Hawking's death also attracted attention for another reason, which is that he was an outspoken atheist.  In an interview in 2014, Hawking said:
Before we understand science, it is natural to believe that God created the universe.  But now science offers a more convincing explanation. What I meant by "we would know the mind of God" is, we would know everything that God would know, if there were a God, which there isn’t.  I’m an atheist.
As far as death and the afterlife, he was equally unequivocal, something made more interesting still because of his fight against the depredations of amyotrophic lateral sclerosis.  You'd think that if anyone would have engaged in some wishful thinking about the possibility of life after death, it would be a man who was confronted daily with evidence of his own mortality.  But Hawking said, "There is no heaven or afterlife for broken-down computers; that is a fairy story for people afraid of the dark."

And of course, the spokespeople for the God of Love and Mercy didn't even wait until the poor man's body was cool to start crowing about how he was currently roasting in hell.  I must admit that two people who are frequent fliers here at Skeptophilia -- Franklin Graham and Ken Ham -- at least had fairly measured and compassionate responses.  Graham, who is best known for his fiery vitriol and anti LGBTQ stance -- said the following:
I wish I could have asked Mr. Hawking who he thought designed the human brain.  The designers at HP, Apple, Dell, or Lenovo have developed amazing computers, but none come even close to the amazing capabilities of the human mind.  Who do you think designed the human brain?  The Master Designer — God Himself.  I wish Stephen Hawking could have seen the simple truth that God is the Creator of the universe he loved to study and everything in it.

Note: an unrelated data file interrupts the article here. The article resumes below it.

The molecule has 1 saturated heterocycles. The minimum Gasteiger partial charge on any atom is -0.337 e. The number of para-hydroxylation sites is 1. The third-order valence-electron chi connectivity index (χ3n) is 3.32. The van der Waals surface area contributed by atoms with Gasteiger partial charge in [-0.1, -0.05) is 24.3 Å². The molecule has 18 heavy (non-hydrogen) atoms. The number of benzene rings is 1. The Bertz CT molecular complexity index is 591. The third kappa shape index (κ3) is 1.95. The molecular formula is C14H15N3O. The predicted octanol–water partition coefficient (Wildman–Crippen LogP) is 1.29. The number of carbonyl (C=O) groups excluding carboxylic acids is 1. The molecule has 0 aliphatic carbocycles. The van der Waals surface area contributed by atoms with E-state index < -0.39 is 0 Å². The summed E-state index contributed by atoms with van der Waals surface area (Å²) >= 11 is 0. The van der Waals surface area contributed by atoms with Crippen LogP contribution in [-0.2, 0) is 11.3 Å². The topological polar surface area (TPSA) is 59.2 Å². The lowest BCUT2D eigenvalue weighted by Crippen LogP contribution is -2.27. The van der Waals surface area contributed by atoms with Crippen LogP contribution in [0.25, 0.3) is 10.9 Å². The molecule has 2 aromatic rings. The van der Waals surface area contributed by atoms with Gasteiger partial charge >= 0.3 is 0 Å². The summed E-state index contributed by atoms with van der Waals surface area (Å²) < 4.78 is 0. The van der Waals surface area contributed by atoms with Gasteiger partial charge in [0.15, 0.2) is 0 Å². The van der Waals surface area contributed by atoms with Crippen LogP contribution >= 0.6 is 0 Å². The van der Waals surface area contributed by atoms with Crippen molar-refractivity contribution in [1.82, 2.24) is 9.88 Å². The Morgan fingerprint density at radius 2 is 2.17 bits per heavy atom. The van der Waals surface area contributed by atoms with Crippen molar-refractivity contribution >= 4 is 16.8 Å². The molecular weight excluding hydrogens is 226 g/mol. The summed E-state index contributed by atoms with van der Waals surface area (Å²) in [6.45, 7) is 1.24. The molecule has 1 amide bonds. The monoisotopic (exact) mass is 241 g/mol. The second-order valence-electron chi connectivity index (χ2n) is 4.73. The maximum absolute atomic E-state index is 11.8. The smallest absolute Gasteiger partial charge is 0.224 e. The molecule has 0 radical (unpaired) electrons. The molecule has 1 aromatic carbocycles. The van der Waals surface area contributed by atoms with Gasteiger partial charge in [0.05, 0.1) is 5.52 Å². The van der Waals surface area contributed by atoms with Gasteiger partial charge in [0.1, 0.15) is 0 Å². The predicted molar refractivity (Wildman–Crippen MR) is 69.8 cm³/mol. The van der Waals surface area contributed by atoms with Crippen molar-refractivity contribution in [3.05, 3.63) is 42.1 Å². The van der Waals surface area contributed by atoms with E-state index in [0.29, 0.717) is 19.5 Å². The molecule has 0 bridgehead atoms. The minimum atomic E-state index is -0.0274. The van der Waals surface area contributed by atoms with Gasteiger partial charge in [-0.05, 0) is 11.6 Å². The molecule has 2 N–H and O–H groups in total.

Ham wrote the following:
A reminder death comes to all. Doesn't matter how famous or not in this world, all will die and face the God who created us and stepped into history in the person of Jesus Christ, to die and be raised to offer a free gift of salvation to all who receive it.
Which, considering some of their statements on other issues, is actually pretty mild.

But the response from other quarters wasn't even that measured.  The site Catholics Online claimed that Hawking had experience a deathbed conversion, similar to the (also false) claims made about Christopher Hitchens when he died in 2016:
Before he died, Stiph [sic] Hawkins [sic] who did not believe in God requested to visit the Vatican.  “Now l believe” was the only statement he made after the Holy Father blessed him.
Well, that may have happened to "Stiph Hawkins," but it sure as hell didn't happen to Stephen Hawking.

But that was far from the most outlandish claim made upon Professor Hawking's death.  That award has to go to Mike Shoesmith, of the conservative Christian PNN Network, who said that Hawking's amazing beat-the-odds lifespan after his ALS diagnosis was because Satan wanted to keep him alive long enough to fight against the message of Billy Graham: